In a minute I will regale you with the story of the time I went sheep shopping, but first I want to tell you about the latest author to visit our library. Actually, there were two authors. There was James Rebanks whose book The Shepherd's Life examines his family's heritage as sheep farmers in England's Lake District. He was interviewed (or at least shared the stage with) Wendell Berry who, if not a national treasure, is definitely a Kentucky treasure.

Both men respect the land, honor community, and at the same time are fiercely independent. It was a pleasure to be in their company. 

Mr. Rebanks doesn't sugarcoat his role as farmer. His book follows the arc of the seasons: baling hay for winter's feed, moving sheep from mountain to valley, attending livestock auctions, shearing the herd, tending to wounds, birthing the lambs. 

It is relentless and grueling labor, but it is work that his family has done for generations. It is a life that he loves.

Sheep farmer and author James Rebanks.

Before attending the event I read about half of The Shepherd's Life. The book is broken down, not into chapters, but numbered dispatches that are part memoir, part history of the Lake District and his family's life there, and part instruction manual on How to Raise Sheep for Fun and Profit. 

OK, not so much Fun. And really, not so much Profit either.

I found him to be well-spoken, funny, and very sincere. I look forward to finishing his book. His voice is in my head.

And now for the sheep shopping story.

A friend of mine and her family live on what is known as a 'hobby farm.' She comes by that life naturally as she was raised on a dairy farm. Her children were all in 4-H. The farm was home to chickens, a couple of goats, and two sheep. 

The time came - this was a few years ago - to add two more sheep to the flock for a 4-H project. I got it into my head that I would go with them and buy a lamb for myself. I figured I could keep it on their farm, pay for its upkeep, and visit it now and again. 

So we all piled into their green Honda Pilot and headed to the nearby sheep farm to see what was on offer. 

I was immediately disabused of the notion of the fluffy lambs that populate children's books. We met the lambs in the barn and their woolly selves were matted with straw, thistles, and stuff that I won't mention. Not a pretty sight. 

Not so cuddly after all.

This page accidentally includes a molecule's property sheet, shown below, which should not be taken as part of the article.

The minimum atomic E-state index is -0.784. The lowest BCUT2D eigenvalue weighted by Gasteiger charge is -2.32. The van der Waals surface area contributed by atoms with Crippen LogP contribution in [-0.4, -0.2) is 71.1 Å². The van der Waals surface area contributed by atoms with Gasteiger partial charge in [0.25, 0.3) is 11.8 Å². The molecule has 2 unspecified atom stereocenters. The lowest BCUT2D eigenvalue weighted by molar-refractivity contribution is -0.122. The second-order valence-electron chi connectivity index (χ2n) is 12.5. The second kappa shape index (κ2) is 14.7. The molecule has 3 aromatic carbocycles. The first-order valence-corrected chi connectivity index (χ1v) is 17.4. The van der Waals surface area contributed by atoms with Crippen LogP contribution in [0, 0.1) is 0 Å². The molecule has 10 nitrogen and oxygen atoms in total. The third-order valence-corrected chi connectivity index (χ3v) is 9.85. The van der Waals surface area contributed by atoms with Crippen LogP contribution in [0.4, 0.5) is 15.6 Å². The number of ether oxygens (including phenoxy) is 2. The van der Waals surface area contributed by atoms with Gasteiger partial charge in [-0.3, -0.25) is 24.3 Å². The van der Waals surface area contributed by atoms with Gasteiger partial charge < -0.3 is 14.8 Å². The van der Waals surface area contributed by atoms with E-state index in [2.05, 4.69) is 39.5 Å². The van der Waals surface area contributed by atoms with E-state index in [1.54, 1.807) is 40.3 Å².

Since then, when I visit my friend's farm, I give a cheerful wave to the three sheep in the meadow (one of the original flock, Grayson, has since died) and I smile at the memory of that day and my rude awakening to the realities of sheep.

Mr. Rebanks has my full respect.

Friday, November 4, 2016

Meet Archy McNally

Image result for mcnally's secret

I am happy to have recently made the acquaintance of bon vivant Archibald McNally. I call him a bon vivant because he fits the definition to a T: a person who enjoys a sociable and luxurious lifestyle. Archy is a private investigator and head of the Department of Discreet Inquiries for his father's law firm McNally and Son. 

Although Archy is in his late 30s, he continues to occupy the third floor suite of his parents' estate in Palm Beach, Florida. His father, Prescott, has adopted an Old World Persona - in dress, mannerisms, and speech. His telephone books are bound in leather and he only reads Dickens. Archy respectfully calls him 'sir'. Archy's mother spends her days tending to her collection of begonia plants. 

The McNallys and other denizens of their bespoke world are the creation of author Lawrence Sanders. I don't know why I haven't discovered Archy until now as the first book in the series, McNally's Secret, was published in 1992. It has to do with the theft of valuable stamps from Lady Cynthia Horowitz, a wealthy society matron and neighbor and friend of the McNallys. Before the end, though, Archy is faced with solving a homicide.

In the second book, McNally's Luck, Archy encounters a catnapping, the murders of a poet and his wife, and is introduced to the spiritualist world.

Archy is the narrator of these breezy, witty mysteries. I like him. In some ways he reminds me of Bertie Wooster. They both are fellows of independent means, they have servants who take care of the mundane chores of life, and they both belong to private clubs (in Archy's case, the Pelican Club). Bertie's car is two-seater (most likely an Aston Martin) while Archy sports around town in a fiery red Miata.

Although Bertie can't seem to get away from women in his life - aunts included - Archy is a bit of a playboy. They both have a quirky fashion sense that is not always appreciated  - Archy's father often raises an eyebrow at his son's colorful outfits, and Jeeves casts many a disapproving eye on Bertie's sartorial choices.

Archy keeps a nightly handwritten journal of his investigations and refers to his notes often. He finds himself sharing clues with his pal and police detective Al Rogoff. He enjoys good food, a tasty daiquiri now and again, and has a sunny disposition.

Archy McNally is just the fellow you want to escort you around the upscale shops and boutiques of Palm Beach's ritzy Worth Avenue. And, being the generous soul that he is, he might just surprise you with a shiny bauble or two.